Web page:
Section II of twelve poems begins with "North Light," a poem in three parts, presenting a wintry terrain. In the dry, cold north "An old dream of beginnings and endings . . ." (p. 15) remains. Something lost and regretted is, however, retrievable. The six stanzas and the entire poem end with the word "light," a promise of life and continuity.

Sun, wind, and rain enliven the countryside; the impression of beauty they create and the life they impart last even after they have passed:

. . .
Something stays here long after
the wind and rain have passed
beyond the hills and the sun
dips across trees and vines

. . .
Something. And in your eyes, wings,
a beauty beyond words marked by rain,
a quickness of wind.
                ("October Wind in the Wine Country," pp. 16-17)

The poems are about nature, but they are also about man; the outer scene reflects the human inner landscape, as both the outer and the inner worlds share warmth and communication, light and consciousness, cold and isolation, darkness and death, wind and thought, rain and life. Although humans are discrete and may distance themselves from nature, they see themselves and each other in the context of nature and are sensitive to its moods and changes. In "Block Island Blues" the lovers are engrossed in each other but ever aware of what is happening around them:

. . .
Dusk: adamant still, we kiss.
In this last light, sitting
on the mudflat beach,
we talk of love. Now night:
high above, circling seagulls
wail for water, for light.
                    (p. 21)

Flood tide and morning will alleviate the restlessness of night for both the couple attempting to disregard it and the birds disoriented by it.

The tension between two people is paralleled in the setting in which they meet in the poem "Rock":

. . .
. . . It is
sad to meet again
like this, to watch
the salt tides
in the black
crevices of rock,
to hear the dark birds
clamoring for rock,
to shrink, half-afraid,
backs bent, from the sea
toward rock.                         (p. 25)

They must face a truth of which they are afraid, a truth like the unpleasantly grey sky and sea, and so they move toward the rock that seems safer than "The indifferent, reckless waves of sky and sea" (p. 24). So much has happened by the sea that its tints and tones are one with those experiences.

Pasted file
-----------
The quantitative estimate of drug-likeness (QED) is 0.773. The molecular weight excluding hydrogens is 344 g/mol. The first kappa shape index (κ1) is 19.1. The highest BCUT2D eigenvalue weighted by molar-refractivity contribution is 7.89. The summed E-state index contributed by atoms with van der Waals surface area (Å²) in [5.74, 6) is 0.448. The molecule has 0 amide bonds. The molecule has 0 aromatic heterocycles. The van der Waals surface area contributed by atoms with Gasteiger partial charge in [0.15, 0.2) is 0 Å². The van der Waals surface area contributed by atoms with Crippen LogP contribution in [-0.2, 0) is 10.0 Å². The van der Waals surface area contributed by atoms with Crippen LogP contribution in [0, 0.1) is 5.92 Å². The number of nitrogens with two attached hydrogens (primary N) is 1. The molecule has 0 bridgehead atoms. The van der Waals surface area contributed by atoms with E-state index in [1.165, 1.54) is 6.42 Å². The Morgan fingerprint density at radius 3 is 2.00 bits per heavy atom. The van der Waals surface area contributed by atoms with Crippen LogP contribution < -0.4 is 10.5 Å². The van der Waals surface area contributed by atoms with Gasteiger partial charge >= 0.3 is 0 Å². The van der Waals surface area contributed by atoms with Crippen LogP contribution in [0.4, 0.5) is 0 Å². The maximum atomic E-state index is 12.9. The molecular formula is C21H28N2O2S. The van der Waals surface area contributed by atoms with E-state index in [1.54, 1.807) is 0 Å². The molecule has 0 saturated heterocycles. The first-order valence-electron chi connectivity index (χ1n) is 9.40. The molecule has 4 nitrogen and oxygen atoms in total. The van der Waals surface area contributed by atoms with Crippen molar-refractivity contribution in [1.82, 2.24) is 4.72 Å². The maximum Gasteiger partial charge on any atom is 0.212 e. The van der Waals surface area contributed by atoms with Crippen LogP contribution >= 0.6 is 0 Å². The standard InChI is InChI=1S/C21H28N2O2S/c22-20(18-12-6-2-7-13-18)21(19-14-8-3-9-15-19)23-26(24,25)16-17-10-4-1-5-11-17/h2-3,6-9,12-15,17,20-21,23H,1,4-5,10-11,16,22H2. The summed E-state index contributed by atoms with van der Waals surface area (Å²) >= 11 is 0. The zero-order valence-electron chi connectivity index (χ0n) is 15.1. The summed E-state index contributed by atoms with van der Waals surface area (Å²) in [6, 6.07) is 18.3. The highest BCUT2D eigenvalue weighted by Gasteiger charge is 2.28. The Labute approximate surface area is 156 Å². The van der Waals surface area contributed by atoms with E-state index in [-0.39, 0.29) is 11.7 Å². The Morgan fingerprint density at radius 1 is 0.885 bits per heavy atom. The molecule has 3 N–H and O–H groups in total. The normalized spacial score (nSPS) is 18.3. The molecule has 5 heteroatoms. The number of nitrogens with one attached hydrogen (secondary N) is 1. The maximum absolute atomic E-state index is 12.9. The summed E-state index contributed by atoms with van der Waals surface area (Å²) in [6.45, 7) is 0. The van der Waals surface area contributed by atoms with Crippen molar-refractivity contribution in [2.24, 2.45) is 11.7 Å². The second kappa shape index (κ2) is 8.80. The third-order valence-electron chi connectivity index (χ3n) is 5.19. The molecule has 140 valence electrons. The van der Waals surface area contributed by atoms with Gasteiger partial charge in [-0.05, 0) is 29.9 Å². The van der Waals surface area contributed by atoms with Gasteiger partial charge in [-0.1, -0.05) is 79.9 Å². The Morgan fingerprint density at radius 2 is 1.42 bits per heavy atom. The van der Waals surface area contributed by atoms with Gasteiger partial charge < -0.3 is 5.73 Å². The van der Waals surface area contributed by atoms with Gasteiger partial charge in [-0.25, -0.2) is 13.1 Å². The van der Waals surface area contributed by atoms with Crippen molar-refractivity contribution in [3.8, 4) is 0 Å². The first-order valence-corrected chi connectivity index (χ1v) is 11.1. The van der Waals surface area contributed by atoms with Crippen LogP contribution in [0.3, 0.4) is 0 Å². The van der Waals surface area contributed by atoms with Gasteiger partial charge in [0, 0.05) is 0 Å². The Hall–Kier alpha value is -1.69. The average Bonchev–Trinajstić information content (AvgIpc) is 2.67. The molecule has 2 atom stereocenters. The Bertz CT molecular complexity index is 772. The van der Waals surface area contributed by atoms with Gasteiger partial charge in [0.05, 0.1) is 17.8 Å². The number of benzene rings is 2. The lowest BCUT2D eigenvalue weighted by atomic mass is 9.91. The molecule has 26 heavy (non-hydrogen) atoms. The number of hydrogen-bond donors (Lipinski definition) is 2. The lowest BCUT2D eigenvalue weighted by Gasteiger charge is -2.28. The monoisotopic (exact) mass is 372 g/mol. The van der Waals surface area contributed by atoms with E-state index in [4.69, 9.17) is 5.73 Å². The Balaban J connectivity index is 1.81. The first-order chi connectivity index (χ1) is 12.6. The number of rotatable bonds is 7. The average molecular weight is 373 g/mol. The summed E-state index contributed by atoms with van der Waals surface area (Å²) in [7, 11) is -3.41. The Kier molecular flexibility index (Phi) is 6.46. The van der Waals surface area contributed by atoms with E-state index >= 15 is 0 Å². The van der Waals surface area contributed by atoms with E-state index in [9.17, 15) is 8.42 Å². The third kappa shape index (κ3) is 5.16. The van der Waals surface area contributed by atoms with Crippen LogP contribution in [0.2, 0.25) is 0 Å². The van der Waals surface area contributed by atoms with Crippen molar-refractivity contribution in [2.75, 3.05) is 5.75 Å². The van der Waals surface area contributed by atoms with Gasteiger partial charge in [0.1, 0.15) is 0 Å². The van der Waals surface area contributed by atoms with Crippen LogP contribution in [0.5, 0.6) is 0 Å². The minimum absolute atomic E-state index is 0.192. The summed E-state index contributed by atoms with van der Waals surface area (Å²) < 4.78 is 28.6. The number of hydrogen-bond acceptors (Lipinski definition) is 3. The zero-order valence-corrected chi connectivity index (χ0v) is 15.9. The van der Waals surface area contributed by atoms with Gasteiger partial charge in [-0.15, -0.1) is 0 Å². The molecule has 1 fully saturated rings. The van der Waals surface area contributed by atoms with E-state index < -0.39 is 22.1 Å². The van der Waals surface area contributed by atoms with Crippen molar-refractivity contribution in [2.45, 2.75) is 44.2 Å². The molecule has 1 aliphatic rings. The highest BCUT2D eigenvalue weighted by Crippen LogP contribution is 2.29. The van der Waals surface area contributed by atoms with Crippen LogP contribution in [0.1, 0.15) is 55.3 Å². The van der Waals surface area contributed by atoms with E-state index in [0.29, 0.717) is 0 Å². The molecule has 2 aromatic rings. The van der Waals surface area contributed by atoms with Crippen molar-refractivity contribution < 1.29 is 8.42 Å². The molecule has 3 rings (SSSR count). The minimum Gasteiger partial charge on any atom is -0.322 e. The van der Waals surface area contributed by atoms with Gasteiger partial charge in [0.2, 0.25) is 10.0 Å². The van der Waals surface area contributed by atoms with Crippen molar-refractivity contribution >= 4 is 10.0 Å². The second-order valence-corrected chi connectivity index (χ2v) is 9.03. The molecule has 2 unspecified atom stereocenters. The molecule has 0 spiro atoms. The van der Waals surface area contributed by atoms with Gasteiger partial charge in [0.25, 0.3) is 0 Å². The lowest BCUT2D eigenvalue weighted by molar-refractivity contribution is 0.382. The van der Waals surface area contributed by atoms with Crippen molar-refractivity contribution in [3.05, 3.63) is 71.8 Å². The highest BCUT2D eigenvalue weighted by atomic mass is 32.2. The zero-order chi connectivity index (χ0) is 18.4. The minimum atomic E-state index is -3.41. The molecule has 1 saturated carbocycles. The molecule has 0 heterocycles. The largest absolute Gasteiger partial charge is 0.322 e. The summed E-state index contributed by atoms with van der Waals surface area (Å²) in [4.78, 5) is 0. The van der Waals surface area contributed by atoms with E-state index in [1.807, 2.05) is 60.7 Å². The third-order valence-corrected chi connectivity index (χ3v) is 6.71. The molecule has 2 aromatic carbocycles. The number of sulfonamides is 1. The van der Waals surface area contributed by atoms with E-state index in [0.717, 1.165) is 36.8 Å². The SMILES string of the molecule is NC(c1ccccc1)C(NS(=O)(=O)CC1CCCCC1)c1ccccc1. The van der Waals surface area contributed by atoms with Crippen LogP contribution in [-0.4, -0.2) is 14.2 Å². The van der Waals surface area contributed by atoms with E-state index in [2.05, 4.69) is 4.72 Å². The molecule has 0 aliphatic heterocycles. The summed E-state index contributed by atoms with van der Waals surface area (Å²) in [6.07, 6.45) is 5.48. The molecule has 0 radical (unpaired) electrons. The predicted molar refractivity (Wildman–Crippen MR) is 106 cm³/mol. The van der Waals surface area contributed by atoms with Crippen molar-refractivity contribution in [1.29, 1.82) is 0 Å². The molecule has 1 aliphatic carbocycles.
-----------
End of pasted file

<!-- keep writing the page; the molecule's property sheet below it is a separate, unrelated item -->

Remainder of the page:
Despite the sadness the inmost treasure of nature, and thereby of man, hidden beneath apparent mortality, is life, snug and warm. In the prose-poem "Hollow Tree" the threatening lifelessness surrounding the tree is insignificant compared to the secret life of the tree: " its branches sang of life in the hollow, in the beak-carved hollow, where birds lay sleeping beneath pale feathers, beneath the weight and warmth of pale feathers" (p. 28). Life is complacent in the face of deathlike night because it is unconquerable.

Some of the nine poems of the third part of the book move more directly toward people and their abode, the town. Here also the poet observes the ebb and flow of life. Fear, anxiety, disappointment, and love are what he sees, e.g., "Poem: Old Age," (p. 39). Experience is stark when it is not tempered with or soothed by nature. A voice is heard on an anthill. That kind of perspective brings sadness and loneliness. Although the endeavor to touch life is troublesome and painful, it is devoid of despair and bitterness. The poem "Voice on an Anthill" is descriptive, direct, without comment, and, in a sense, wordless because nothing more can be said:

. . .
The earth is dark and hollow
where I stand
wrapped in shadows, cold,
a colony of ants
clutched in my hand.             (p. 40)

The book of poems ends, nonetheless, with an affirmation of the unity of life, sea and sky and land coalescing, dreams and waking merged, distinctions and divisions overcome: "A world turned inside out, all flesh peeled off" ("Poem," p. 41). Voice on an Anthill presents a world that is one, a world in which man and nature experience light and darkness, joy and pain, birth and death together and in a similar way; a world in which man and nature are metaphors of each other, analogues of unseen processes and pictures of evident patterns.

Without exception, the poems of Jonas Zdanys are compact and intricate, vivid and subtle. They are the work of a sensitive, acute, precise, and intense poet.

MARIJA STANKUS-SAULAITIS
University of Illinois at Chicago